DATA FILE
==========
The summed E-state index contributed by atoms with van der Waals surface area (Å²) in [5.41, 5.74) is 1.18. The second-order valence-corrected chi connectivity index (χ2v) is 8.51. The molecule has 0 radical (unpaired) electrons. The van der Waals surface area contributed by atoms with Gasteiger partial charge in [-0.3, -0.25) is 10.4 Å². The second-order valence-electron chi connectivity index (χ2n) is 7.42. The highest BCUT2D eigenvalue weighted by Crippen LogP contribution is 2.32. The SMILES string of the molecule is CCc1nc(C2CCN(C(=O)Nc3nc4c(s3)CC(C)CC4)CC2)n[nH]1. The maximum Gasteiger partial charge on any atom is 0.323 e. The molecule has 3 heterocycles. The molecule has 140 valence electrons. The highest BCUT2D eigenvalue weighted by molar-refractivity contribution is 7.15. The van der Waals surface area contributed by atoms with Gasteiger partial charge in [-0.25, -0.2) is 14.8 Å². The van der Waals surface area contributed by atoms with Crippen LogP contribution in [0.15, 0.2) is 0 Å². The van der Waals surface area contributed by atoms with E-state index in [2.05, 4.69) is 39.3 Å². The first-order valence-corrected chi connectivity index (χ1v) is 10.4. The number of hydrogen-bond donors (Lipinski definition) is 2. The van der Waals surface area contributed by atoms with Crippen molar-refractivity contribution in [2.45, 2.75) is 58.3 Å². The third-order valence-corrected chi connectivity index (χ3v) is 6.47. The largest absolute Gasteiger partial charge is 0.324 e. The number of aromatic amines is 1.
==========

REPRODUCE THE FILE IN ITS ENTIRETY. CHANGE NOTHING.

The summed E-state index contributed by atoms with van der Waals surface area (Å²) in [5.41, 5.74) is 1.18. The second-order valence-corrected chi connectivity index (χ2v) is 8.51. The molecule has 0 radical (unpaired) electrons. The van der Waals surface area contributed by atoms with Gasteiger partial charge in [-0.3, -0.25) is 10.4 Å². The second-order valence-electron chi connectivity index (χ2n) is 7.42. The highest BCUT2D eigenvalue weighted by Crippen LogP contribution is 2.32. The SMILES string of the molecule is CCc1nc(C2CCN(C(=O)Nc3nc4c(s3)CC(C)CC4)CC2)n[nH]1. The maximum Gasteiger partial charge on any atom is 0.323 e. The molecule has 3 heterocycles. The molecule has 140 valence electrons. The highest BCUT2D eigenvalue weighted by molar-refractivity contribution is 7.15. The van der Waals surface area contributed by atoms with Gasteiger partial charge in [-0.25, -0.2) is 14.8 Å². The van der Waals surface area contributed by atoms with Crippen LogP contribution in [0.15, 0.2) is 0 Å². The van der Waals surface area contributed by atoms with E-state index in [2.05, 4.69) is 39.3 Å². The first-order valence-corrected chi connectivity index (χ1v) is 10.4. The number of hydrogen-bond donors (Lipinski definition) is 2. The van der Waals surface area contributed by atoms with Crippen molar-refractivity contribution in [2.45, 2.75) is 58.3 Å². The third-order valence-corrected chi connectivity index (χ3v) is 6.47. The largest absolute Gasteiger partial charge is 0.324 e. The number of aromatic amines is 1.